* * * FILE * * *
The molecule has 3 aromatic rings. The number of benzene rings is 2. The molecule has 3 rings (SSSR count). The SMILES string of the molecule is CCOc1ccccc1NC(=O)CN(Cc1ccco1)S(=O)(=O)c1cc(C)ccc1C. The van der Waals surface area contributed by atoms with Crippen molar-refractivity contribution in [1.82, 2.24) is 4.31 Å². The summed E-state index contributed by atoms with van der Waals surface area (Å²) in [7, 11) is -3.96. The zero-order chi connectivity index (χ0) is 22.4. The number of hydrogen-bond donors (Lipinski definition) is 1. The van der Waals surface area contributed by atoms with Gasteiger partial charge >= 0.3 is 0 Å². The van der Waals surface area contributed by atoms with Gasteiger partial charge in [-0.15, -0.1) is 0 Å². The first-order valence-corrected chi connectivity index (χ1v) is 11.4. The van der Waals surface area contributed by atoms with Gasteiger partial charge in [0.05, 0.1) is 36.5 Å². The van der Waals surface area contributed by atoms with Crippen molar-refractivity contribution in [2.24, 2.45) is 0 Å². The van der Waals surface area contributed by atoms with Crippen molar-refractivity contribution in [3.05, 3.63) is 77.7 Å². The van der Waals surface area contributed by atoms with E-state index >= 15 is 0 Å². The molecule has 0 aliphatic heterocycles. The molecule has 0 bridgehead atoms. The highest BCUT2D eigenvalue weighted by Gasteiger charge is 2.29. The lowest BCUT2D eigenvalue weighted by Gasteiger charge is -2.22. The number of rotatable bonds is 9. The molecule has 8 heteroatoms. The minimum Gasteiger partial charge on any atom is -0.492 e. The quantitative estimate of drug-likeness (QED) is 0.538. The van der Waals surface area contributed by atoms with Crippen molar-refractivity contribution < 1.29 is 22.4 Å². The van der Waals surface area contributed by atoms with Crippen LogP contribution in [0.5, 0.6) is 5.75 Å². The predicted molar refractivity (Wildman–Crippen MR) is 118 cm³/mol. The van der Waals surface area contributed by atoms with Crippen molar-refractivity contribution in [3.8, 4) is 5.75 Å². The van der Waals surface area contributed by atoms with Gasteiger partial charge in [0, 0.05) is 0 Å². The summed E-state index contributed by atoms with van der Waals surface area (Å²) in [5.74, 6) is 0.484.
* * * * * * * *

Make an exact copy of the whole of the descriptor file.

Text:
The molecule has 3 aromatic rings. The number of benzene rings is 2. The molecule has 3 rings (SSSR count). The SMILES string of the molecule is CCOc1ccccc1NC(=O)CN(Cc1ccco1)S(=O)(=O)c1cc(C)ccc1C. The van der Waals surface area contributed by atoms with Crippen molar-refractivity contribution in [1.82, 2.24) is 4.31 Å². The summed E-state index contributed by atoms with van der Waals surface area (Å²) in [7, 11) is -3.96. The zero-order chi connectivity index (χ0) is 22.4. The number of hydrogen-bond donors (Lipinski definition) is 1. The van der Waals surface area contributed by atoms with Gasteiger partial charge >= 0.3 is 0 Å². The van der Waals surface area contributed by atoms with Gasteiger partial charge in [-0.15, -0.1) is 0 Å². The first-order valence-corrected chi connectivity index (χ1v) is 11.4. The van der Waals surface area contributed by atoms with Gasteiger partial charge in [0.05, 0.1) is 36.5 Å². The van der Waals surface area contributed by atoms with Crippen molar-refractivity contribution in [2.24, 2.45) is 0 Å². The van der Waals surface area contributed by atoms with Crippen molar-refractivity contribution in [3.05, 3.63) is 77.7 Å². The van der Waals surface area contributed by atoms with E-state index >= 15 is 0 Å². The molecule has 0 aliphatic heterocycles. The molecule has 0 bridgehead atoms. The highest BCUT2D eigenvalue weighted by Gasteiger charge is 2.29. The lowest BCUT2D eigenvalue weighted by Gasteiger charge is -2.22. The number of rotatable bonds is 9. The molecule has 8 heteroatoms. The minimum Gasteiger partial charge on any atom is -0.492 e. The quantitative estimate of drug-likeness (QED) is 0.538. The van der Waals surface area contributed by atoms with Crippen molar-refractivity contribution < 1.29 is 22.4 Å². The van der Waals surface area contributed by atoms with Crippen LogP contribution in [0.5, 0.6) is 5.75 Å². The predicted molar refractivity (Wildman–Crippen MR) is 118 cm³/mol. The van der Waals surface area contributed by atoms with Crippen molar-refractivity contribution in [3.8, 4) is 5.75 Å². The van der Waals surface area contributed by atoms with Gasteiger partial charge in [0, 0.05) is 0 Å². The summed E-state index contributed by atoms with van der Waals surface area (Å²) in [5.74, 6) is 0.484.